Engaged Employees? It’s Not About the Perks!

employee engagement leadership development business cultureIn our quest to find the key to building great companies we look for the easiest and fastest solutions. The “solution du jour” seems to be CEOs trying to make employees happy by providing all sorts of perks.  The not so surprising result is that perks are not what makes employees happy.

There is a great interview with Jim Clifton, CEO of Gallup, about all their recent findings regarding “employee happiness.” What the research shows is what I’ve been talking about for years – it’s about having the employees in the right seats. Strengthfinders says that you can’t fix a weakness and I completely agree. It’s about identifying a person’s strengths and finding a fit for those with a job that utilizes them. Clifton says, “The idea of trying to make people happy at work is terrible.” Perks and free lunches do not drive employee engagement. Engagement can only come from being in a place where someone’s contribution is important, recognized, and where they are doing something they can do very well.

Clifton also talks about culture, which ultimately drives performance in an organization. He says about CEOs and Executive managers, They’re beginning to recognize that an authentically caring culture provides a clear and sustainable competitive advantage.” The key here is authenticity. Employees can spot a phony a mile away and innately know when someone is being inauthentic. A few weeks ago I wrote about the millennials and what they wanted. One of the 5 most important things for them was to be competitively and intellectually challenged, another was to make a difference. What this means is that they want to work for and with people who CARE. Caring about them, their career, the company and their co-workers makes a very, very productive culture.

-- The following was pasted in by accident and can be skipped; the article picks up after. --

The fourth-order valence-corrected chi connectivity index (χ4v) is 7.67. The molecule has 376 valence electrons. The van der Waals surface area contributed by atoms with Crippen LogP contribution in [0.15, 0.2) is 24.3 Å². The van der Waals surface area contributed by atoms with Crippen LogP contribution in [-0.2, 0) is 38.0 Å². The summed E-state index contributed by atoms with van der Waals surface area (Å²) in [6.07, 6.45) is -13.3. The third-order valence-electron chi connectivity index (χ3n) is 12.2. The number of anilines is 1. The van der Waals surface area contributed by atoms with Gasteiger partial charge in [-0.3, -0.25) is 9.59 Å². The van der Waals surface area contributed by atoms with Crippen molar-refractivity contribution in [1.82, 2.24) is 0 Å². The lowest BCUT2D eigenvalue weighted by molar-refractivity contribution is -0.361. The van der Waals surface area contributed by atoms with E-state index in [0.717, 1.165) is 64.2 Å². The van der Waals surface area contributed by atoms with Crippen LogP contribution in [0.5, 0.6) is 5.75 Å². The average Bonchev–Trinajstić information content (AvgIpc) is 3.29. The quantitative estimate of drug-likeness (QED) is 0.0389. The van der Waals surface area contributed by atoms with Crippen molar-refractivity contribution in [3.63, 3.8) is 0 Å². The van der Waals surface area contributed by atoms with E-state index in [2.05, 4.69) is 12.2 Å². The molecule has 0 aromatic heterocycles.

So how do you start? It all starts at the top, with the leader using their heart. When a leader cares, they get results. So what’s not to like about this solution? It’s not everyone’s cup of tea, and for some leaders, caring is a sign of weakness. The reality is that not only is it not weakness, I would call it a sign of strength.

Take a look at your workforce. Is everyone performing at their peak? Probably not. Look at the positions you have people in and see if the roles fit their strengths. If not, see if you can modify the job so that it does, or move them into a role that will. If you don’t have anything for them, the best gift that you can give them is to sit them down, have a conversation about who they are, what they want, and what you think they are good at, and help them find a job somewhere else.

The rest of your team will be thankful you were so caring, and also that you are reinforcing the culture of performance by only having the right people in the right seats on the right bus – remember Jim Collin’s “Good to Great?” It makes for a great, caring culture that produces results.